Wallace Stevens

(October 2, 1879 – August 2, 1955 / Pennsylvania / United States)

Anecdote of the Jar


I placed a jar in Tennessee,
And round it was, upon a hill.
It made the slovenly wilderness
Surround that hill.

The wilderness rose up to it,
And sprawled around, no longer wild.
The jar was round upon the ground
And tall and of a port in air.

It took dominion everywhere.
The jar was gray and bare.
It did not give of bird or bush,
Like nothing else in Tennessee.

Submitted: Friday, January 03, 2003

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Comments about this poem (Anecdote of the Jar by Wallace Stevens )

  • Rookie Tim Gregory (2/13/2012 12:53:00 PM)

    ZACH ZACH ZACH..........hi. (Report) Reply

  • Rookie Tim Gregory (2/13/2012 12:52:00 PM)

    Hi Zach. How ya doin? (Report) Reply

  • Rookie Ron Lane (12/11/2009 5:24:00 PM)

    I'm thinking this is about the white man coming to Tennessee and sticking out like a jar on a hill, but having dominion over the wild natives and plants and creatures, and taming them. Like the jar, the white man put himself above nature, and didn't give back. (Report) Reply

  • Rookie Brittany Tacconi (11/4/2007 9:45:00 AM)

    Actually this poem explains the relationship between art and the natural world. The jar changes how we perceive nature. (Report) Reply

  • Rookie Gary Witt (12/19/2006 12:06:00 PM)

    This almost has the quality of a Zen story discussing the concept of 'emptiness.' Ordinarily a jar contains what is inside it. Here, the jar “contains” what is outside it. “It made the slovenly wilderness/ Surround that hill.” Moreover, “The wilderness rose up to it, / And sprawled around, no longer wild.” So the jar starts out as a demarcation point between the civilized world and the wilderness. But then, the very presence of the jar tames the wilderness, which is “no longer wild.” Indeed, the jar “took dominion everywhere.” In the opening stanza, Stevens mentions that the jar was round, and then he repeats that in the second stanza: it was “round upon the ground.” The geometric nature of the jar makes it unnatural or strictly man-made, and gives it dominion over what is natural and formerly wild. So at least in that sense, the jar does “contain” what is outside it. (BTW, I think this is different from a candy wrapper or a cigarette butt or other litter simply ruining the view. The poet-narrator “placed” it. The jar here contrasts with the “slovenly” wilderness. It is “tall and of a port in air.” It is not just litter.)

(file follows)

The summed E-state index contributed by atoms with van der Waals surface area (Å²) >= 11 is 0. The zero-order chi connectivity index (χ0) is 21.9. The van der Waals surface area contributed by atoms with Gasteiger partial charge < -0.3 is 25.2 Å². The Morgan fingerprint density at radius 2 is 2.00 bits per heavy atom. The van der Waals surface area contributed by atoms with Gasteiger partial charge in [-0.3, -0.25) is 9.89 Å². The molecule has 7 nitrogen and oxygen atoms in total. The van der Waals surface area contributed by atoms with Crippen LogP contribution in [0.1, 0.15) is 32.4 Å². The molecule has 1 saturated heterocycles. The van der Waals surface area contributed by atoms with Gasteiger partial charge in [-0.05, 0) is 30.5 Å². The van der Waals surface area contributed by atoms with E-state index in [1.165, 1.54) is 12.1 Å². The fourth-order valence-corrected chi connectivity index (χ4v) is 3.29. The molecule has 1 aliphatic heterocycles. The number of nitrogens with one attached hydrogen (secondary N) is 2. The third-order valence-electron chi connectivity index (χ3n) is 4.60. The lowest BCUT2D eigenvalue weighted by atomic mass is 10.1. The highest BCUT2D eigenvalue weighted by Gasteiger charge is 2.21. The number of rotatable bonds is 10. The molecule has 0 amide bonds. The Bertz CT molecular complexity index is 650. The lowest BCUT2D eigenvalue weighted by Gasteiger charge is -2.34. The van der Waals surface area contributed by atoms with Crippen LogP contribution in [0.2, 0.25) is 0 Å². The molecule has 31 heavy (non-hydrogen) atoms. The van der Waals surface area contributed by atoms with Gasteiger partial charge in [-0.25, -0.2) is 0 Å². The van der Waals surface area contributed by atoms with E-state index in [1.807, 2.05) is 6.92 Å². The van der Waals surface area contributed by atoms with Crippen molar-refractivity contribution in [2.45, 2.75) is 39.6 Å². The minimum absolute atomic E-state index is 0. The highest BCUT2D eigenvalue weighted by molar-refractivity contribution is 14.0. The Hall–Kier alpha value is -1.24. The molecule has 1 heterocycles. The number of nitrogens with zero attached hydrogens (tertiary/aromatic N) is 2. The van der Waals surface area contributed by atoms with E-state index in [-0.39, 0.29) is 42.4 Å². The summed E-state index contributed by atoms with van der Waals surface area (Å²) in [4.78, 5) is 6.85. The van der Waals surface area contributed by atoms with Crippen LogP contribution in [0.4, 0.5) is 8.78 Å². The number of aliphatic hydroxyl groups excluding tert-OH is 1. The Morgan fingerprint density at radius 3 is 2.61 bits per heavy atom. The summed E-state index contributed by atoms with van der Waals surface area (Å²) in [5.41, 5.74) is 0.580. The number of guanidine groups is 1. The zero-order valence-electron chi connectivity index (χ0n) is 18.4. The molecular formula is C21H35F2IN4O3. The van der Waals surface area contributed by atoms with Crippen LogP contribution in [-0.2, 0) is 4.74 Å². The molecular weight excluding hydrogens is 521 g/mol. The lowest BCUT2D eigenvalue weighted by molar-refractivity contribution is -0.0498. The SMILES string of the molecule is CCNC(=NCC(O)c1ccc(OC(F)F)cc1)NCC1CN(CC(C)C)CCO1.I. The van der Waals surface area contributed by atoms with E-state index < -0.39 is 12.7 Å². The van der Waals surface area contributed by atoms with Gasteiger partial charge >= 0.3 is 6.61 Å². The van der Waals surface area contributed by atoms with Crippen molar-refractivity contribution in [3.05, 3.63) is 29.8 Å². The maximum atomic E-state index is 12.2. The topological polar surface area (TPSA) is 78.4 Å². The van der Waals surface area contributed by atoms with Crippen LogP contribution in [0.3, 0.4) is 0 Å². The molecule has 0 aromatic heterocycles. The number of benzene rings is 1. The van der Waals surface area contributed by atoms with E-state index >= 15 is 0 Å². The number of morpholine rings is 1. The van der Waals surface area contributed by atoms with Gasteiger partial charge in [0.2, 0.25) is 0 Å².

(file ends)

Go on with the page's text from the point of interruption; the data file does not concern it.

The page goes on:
The poem ends as a sort of joke, as so many Zen stories do. The jar “did not give of bird or bush.” Well, of course not. It will only be of use to a bird or bush if it contained something else, like water, seed, or the bird’s nest. Empty, it “contains” the wilderness. But if it has something in it, then it’s just there. It becomes part of what surrounds it.

    And then, in the last line, the jar is “Like nothing else in Tennessee.” Question: there are no other jars in Tennessee? Answer: well, no others that contain the wilderness. (Report) Reply

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